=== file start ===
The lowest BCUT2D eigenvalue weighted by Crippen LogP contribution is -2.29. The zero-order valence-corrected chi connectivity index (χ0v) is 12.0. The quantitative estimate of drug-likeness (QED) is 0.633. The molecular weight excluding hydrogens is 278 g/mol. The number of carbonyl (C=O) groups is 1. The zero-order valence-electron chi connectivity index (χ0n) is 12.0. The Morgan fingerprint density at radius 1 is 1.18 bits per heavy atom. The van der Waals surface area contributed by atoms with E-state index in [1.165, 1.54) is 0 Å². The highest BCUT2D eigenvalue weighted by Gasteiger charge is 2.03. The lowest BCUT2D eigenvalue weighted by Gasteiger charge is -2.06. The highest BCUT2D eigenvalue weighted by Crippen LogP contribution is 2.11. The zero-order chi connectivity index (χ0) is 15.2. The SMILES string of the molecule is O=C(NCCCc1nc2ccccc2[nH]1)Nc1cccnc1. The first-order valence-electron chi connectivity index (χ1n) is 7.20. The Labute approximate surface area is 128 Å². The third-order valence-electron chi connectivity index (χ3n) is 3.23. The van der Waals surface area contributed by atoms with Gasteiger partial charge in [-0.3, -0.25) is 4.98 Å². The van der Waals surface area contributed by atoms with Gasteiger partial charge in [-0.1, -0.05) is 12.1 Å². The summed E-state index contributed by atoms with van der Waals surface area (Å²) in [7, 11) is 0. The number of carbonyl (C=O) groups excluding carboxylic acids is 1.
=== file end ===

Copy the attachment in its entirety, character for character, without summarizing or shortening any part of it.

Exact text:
The lowest BCUT2D eigenvalue weighted by Crippen LogP contribution is -2.29. The zero-order valence-corrected chi connectivity index (χ0v) is 12.0. The quantitative estimate of drug-likeness (QED) is 0.633. The molecular weight excluding hydrogens is 278 g/mol. The number of carbonyl (C=O) groups is 1. The zero-order valence-electron chi connectivity index (χ0n) is 12.0. The Morgan fingerprint density at radius 1 is 1.18 bits per heavy atom. The van der Waals surface area contributed by atoms with E-state index in [1.165, 1.54) is 0 Å². The highest BCUT2D eigenvalue weighted by Gasteiger charge is 2.03. The lowest BCUT2D eigenvalue weighted by Gasteiger charge is -2.06. The highest BCUT2D eigenvalue weighted by Crippen LogP contribution is 2.11. The zero-order chi connectivity index (χ0) is 15.2. The SMILES string of the molecule is O=C(NCCCc1nc2ccccc2[nH]1)Nc1cccnc1. The first-order valence-electron chi connectivity index (χ1n) is 7.20. The Labute approximate surface area is 128 Å². The third-order valence-electron chi connectivity index (χ3n) is 3.23. The van der Waals surface area contributed by atoms with Gasteiger partial charge in [-0.3, -0.25) is 4.98 Å². The van der Waals surface area contributed by atoms with Gasteiger partial charge in [-0.1, -0.05) is 12.1 Å². The summed E-state index contributed by atoms with van der Waals surface area (Å²) in [7, 11) is 0. The number of carbonyl (C=O) groups excluding carboxylic acids is 1.